Conventions: The Original Social Media
Being in “show biz” for over 25 years now, I have always been grateful as our business never ceases to amaze me. Our clients and team continually come up with new ideas and solutions to make their ideas reality, and you never know what you may experience from day-to-day. This past July, I had an experience like no other.
Having two teenage boys, they have heard me mention Comic-Con for years now—always reminding me of how much they would like to go and see it for themselves. This year, with a client at the show, we took advantage of the opportunity and headed out for San Diego. Honestly, the whole thing is indescribable, but a few words come to mind: wow, bizarre, packed, fun, exciting and strange.
I didn’t realize how large an event Comic-Con was—there were over 150,000 in attendance—until I got there. If you ever plan to go, get your hotel reservation very early, something we didn’t do, so we ended up about 20 minutes north.
Since we had to drive in and find parking, we always had a long walk to the convention center—which itself proved as entertainment. We passed fans dressed as storm troopers, Star Trek characters, the Incredible Hulk and Dr. Who, not to mention about a dozen Harley Quinn clones from Suicide Squad including two who were guys—not a pretty sight. As we closed in on the center, things got even more packed, resulting in a dense cluster which you couldn’t escape until you left for the day.
What struck me most about this event, is that it’s a combination of everything we do—new and old—mixed into one. There’s the traditional trade show aspect, which fills the entire exhibit hall and makes me think of the ancient marketplaces I learned about years ago, like the Agora, in Athens. Every booth had something to sell, from action figures to artwork, as well as shirts, toys and of course comic books featuring every character imaginable, and many I never had heard of like Snot Girl. Some had celebrities signing autographs if you were willing to stand in line and pay the price. Fortunately, my sons were able to fill me in on who everyone was, as several were YouTube phenoms I would never be able to identify.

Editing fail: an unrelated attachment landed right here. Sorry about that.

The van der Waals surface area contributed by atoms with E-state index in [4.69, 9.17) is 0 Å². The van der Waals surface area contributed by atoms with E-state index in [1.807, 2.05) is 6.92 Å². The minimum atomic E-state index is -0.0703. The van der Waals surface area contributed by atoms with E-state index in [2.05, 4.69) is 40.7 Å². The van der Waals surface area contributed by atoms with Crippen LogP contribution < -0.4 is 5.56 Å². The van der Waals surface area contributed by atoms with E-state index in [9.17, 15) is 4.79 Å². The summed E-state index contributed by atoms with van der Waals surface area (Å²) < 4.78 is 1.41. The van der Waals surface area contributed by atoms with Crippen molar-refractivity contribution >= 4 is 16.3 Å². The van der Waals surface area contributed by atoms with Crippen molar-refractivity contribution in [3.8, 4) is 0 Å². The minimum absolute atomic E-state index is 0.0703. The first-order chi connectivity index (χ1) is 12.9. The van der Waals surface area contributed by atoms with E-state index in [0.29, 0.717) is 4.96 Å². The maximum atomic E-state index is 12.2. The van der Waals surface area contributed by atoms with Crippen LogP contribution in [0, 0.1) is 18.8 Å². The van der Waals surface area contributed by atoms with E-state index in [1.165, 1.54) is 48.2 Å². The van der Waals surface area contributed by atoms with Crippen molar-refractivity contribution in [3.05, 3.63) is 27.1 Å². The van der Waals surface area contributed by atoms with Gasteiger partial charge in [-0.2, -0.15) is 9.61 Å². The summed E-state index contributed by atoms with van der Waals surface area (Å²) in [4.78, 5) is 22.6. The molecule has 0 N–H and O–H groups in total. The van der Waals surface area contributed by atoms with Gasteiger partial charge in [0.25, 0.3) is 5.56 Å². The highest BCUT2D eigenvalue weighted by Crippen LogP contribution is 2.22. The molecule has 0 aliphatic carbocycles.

Interesting side note: The term agoraphobia, or fear of public spaces, derives from the same root word. Believe me, if you have this fear, stay far away from Comic-Con.
In terms of the “new” element, that was experiential marketing. Spread around the convention center grounds and across the city, many brands used installations to bring attendees into their fantasy worlds. One park had a Star Trek area in which you could experience the Enterprise bridge—or so we were told. FX, the TV network, had a huge area featuring a stunt man fall and a watch-space for trailers to upcoming TV shows. The smashed guitar for their new comedy series, Sex&Drugs&Rock&Roll, was incredible. Conan was doing his daily show from San Diego and you could even win tickets if you tried on his virtual reality cap. Everywhere you went, there was something to see or more importantly, participate in, and it was amazing.
The best thing I took away from the experience is that no matter how much marketing trends change, people, young and old, are still social in the traditional sense of the word. While the tactics of what we create to attract people may shift over the years, the desire people have to share their experiences is as strong as it was in the days of the Agora. Our job as marketers is to figure out new ways to continuously integrate new experiences with the market, and keep them coming.